To ease your site search, article categories are at bottom of page.

August 22, 2009

Nigerian activist group faults UK's £100m support for GM crops in Africa

by Roseline Okere

The Environmental Rights Action/Friends of the Earth Nigeria (ERA/FoEN) has criticised plans by the government of the United Kingdom to spend about £100 million to support the growing of Genetically Modified (GM) crops in Africa.

According to ERA, a new white paper shows that the UK government will dramatically increase spending on high-tech agriculture in the next five years, much of which will be on GM crop research.

The breakdown of the funding, ERA/FoEN explained, shows that bio-fortified crops, containing so-called added vitamins, will receive £80 million of development money, while £60 million will go into researching drought-resistant maize for Africa, while pest resistance will be funded to the tune of £24 million.

Reacting to the development, ERA/FoEN depicted the gesture as an "attempt to control, colonise and contaminate food supply under the guise of helping the Africa continent." The group added that the white paper avoids the terms "genetically modified" even when scientists and development experts were clear that much of the money would be spent on GM crops.

ERA/FoEN Executive Director, Nnimmo Bassey said: "It is extremely ridiculous that the British government overlooked contentious issues such as under-investment in African solutions to hunger, lack of infrastructure and extension services in rural communities and only narrowed our hunger challenge to yields and so-called vitamins. It is shocking that the British government would believe the claims of biotech industry that GMOs yield better than organic or conventional varieties at a time when empirical evidence has shown that such claims are not true."

Bassey reiterated ERA's position that Africans must be allowed to determine what they want to eat as well as how and where they want it grown, explaining that, a recent report from South Africa revealed that even indigenous chickens have refused to eat GM maize.

"If chickens will not eat it why should we? Do chickens have more brains than people? This unholy gesture should be an eye-opener to African governments that hobnob with the biotech industry and their allied research institutes that are only interested in providing un-African solutions to our challenges. Time and again we have said that the true test of the sincerity of the global North in addressing the food crisis in Africa is not the thrusting of GMO foods down African throats but to sincerely and without hidden motives listen to Africans and support ecological solutions being developed on the continent. Any attempt to arm-twist African countries into accepting GMO in the guise of aid will not be accepted," Bassey warned.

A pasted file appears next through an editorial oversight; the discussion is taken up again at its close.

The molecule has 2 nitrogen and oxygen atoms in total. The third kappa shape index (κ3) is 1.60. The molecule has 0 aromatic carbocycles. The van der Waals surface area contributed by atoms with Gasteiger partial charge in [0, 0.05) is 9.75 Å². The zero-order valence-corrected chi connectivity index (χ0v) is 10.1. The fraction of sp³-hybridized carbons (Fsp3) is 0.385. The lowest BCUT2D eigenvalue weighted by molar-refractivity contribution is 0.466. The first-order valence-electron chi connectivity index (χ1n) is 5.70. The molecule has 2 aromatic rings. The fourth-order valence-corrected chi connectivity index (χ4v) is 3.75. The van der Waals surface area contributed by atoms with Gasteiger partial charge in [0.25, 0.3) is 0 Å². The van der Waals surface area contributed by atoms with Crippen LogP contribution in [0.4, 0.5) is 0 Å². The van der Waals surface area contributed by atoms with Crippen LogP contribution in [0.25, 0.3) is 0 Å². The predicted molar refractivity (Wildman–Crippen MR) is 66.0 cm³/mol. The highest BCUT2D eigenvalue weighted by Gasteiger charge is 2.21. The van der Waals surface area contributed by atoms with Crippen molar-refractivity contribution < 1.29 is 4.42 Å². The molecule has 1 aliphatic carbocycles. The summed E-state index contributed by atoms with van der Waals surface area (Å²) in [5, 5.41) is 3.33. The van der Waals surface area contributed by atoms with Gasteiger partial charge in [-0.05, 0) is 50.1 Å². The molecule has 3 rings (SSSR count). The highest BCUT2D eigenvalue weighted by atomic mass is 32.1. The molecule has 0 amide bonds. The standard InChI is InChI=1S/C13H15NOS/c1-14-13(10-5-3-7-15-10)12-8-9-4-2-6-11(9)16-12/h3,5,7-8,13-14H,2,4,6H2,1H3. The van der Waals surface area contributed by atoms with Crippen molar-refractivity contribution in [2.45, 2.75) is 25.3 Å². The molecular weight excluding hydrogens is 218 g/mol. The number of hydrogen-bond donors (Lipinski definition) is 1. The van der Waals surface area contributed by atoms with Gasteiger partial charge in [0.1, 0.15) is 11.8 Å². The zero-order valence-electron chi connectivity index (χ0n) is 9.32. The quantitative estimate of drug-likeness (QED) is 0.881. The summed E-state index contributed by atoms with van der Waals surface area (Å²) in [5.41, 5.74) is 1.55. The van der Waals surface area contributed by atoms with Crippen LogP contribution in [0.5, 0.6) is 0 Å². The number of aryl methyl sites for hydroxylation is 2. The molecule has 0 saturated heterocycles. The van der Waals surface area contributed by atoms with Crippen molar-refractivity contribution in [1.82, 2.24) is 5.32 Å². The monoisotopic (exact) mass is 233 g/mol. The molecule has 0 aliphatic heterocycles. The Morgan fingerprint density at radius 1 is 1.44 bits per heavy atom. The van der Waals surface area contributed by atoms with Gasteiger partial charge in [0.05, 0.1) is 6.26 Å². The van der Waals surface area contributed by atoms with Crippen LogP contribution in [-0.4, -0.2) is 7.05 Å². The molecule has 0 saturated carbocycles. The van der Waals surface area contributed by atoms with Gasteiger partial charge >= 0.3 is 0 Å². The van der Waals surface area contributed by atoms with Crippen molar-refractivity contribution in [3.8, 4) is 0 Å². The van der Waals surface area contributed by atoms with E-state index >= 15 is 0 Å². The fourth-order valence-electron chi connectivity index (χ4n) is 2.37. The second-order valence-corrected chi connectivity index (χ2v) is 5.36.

Article Categories

AGRA agribusiness agrochemicals agroforestry aid Algeria aloe vera Angola aquaculture banana barley beans beef bees Benin biodiesel biodiversity biof biofuel biosafety biotechnology Botswana Brazil Burkina Faso Burundi CAADP Cameroon capacity building cashew cassava cattle Central African Republic cereals certification CGIAR Chad China CIMMYT climate change cocoa coffee COMESA commercial farming Congo Republic conservation agriculture cotton cow pea dairy desertification development disease diversification DRCongo drought ECOWAS Egypt Equatorial Guinea Ethiopia EU EUREPGAP events/meetings expo exports fa fair trade FAO fertilizer finance fisheries floods flowers food security fruit Gabon Gambia gender issues Ghana GM crops grain green revolution groundnuts Guinea Bissau Guinea Conakry HIV/AIDS honey hoodia horticulture hydroponics ICIPE ICRAF ICRISAT IFAD IITA imports India infrastructure innovation inputs investment irrigation Ivory Coast jatropha kenaf keny Kenya khat land deals land management land reform Lesotho Liberia Libya livestock macadamia Madagascar maiz maize Malawi Mali mango marijuana markets Mauritania Mauritius mechanization millet Morocco Mozambique mushroom Namibia NEPAD Niger Nigeria organic agriculture palm oil pastoralism pea pest control pesticides pineapple plantain policy issues potato poultry processing productivity Project pyrethrum rai rain reforestation research rice rivers rubber Rwanda SADC Sao Tome and Principe seed seeds Senegal sesame Seychelles shea butter Sierra Leone sisal soil erosion soil fertility Somalia sorghum South Africa South Sudan Southern Africa spices standards subsidies Sudan sugar sugar cane sustainable farming Swaziland sweet potato Tanzania tariffs tea tef tobacco Togo tomato trade training Tunisia Uganda UNCTAD urban farming value addition value-addition vanilla vegetables water management weeds West Africa wheat World Bank WTO yam Zambia Zanzibar zero tillage Zimbabwe

  © 2007 Africa News Network design by

Back to TOP